For more information, contact David Langenau, Ph.D. Associate Chief of Pathology, Research and Director of Molecular Pathology
Molecular Immunology and Tumor Biology (NIH T32)
This postdoctoral research program is to train a select group of young physicians (MD or MD-PhD), who have completed a core residency program in pathology, in the fundamentals of basic research in cancer biology and immunology. We also attract and accept outstanding trainees with other academic backgrounds (e.g., PhD relevant to experimental pathology or MD with training in specialties other than pathology).
Pathology, like other medical specialties, is becoming increasingly molecular and thus provides an ideal interface between clinical and basic science in which questions related to the biology of any human disease can be addressed. This is reflected clinically by the marked growth in clinical molecular diagnostics and the rapid development of Molecular Genetic Pathology fellowship programs (including one based at Harvard Medical School involving Mass General Pathology as a major site).
Trainees will be selected primarily from residents in our pathology residency program who have completed two or three years of postdoctoral training and have demonstrated a keen interest in research. In addition, superior candidates with a PhD and/or an MD degree will be selected from outside our pathology program. The criteria for admission to the program are few but stringent: (1) a commitment on the part of the potential trainee to a career in research and teaching and (2) our estimate that the candidate has outstanding potential for success in such a career. A commitment to a period of two to three years of training is also required.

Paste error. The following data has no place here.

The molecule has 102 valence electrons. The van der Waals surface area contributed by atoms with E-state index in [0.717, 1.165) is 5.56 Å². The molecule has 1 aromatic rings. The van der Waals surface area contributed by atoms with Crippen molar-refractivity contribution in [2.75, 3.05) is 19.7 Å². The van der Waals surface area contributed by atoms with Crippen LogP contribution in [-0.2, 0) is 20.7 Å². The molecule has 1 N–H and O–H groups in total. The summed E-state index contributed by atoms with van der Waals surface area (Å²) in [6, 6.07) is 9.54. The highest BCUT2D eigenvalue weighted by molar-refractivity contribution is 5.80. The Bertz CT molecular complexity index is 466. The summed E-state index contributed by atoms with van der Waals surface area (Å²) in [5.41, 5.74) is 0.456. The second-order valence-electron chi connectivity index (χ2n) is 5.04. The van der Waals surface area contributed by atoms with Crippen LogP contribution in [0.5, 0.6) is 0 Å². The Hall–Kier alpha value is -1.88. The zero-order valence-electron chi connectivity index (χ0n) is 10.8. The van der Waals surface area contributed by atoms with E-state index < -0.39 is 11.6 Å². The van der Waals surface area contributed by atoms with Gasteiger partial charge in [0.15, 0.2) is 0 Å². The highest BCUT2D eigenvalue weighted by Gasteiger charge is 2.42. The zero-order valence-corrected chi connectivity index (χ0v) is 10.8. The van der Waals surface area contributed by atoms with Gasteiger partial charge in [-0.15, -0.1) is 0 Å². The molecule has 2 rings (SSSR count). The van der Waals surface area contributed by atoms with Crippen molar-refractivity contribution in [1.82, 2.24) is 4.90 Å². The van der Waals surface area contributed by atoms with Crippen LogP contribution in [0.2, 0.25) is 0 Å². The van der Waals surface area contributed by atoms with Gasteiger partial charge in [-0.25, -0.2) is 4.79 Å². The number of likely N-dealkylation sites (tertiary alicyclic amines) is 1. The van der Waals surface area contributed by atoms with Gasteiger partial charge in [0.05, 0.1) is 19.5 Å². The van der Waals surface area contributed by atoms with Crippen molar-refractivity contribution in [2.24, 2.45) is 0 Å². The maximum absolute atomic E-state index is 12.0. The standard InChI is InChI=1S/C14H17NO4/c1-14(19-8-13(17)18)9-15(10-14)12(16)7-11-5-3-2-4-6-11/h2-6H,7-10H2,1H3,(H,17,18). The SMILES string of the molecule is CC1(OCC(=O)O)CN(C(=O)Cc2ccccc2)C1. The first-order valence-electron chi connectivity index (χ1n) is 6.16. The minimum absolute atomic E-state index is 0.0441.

We provide a rich and diverse program that exposes individuals to a range of disciplines and state of the art techniques. Given the close relationship between clinical pathology and cancer diagnosis, the majority of our research-oriented pathology residents have been interested in pursuing research areas that have a connection with cancer biology. Within this environment the trainee receives rigorous and practical research training in one discipline by pursuing a specific research project in depth. We are interested in developing investigators who are able to bridge the basic and the clinical sciences. Our research training emphasizes cancer biology and immunology, with a decided emphasis on cancer biology, and includes the use of a variety of molecular techniques to detect, diagnose and treat cancer. The goal is to produce outstanding independent investigators capable of addressing fundamental questions that relate to human disease.
Levels of training: Postdoctoral for MDs and/or PhDs
Length of training: two to three years
Application deadline: Rolling admission
Application components: CV and three letters of recommendation
Stipend: A stipend and supplies and travel expenses are provided.
David Langenau, PhD
Associate Chief of Pathology
Research and Director of Molecular Pathology
Massachusetts General Hospital
149 13th Street, 6th Floor
Charlestown, MA 02129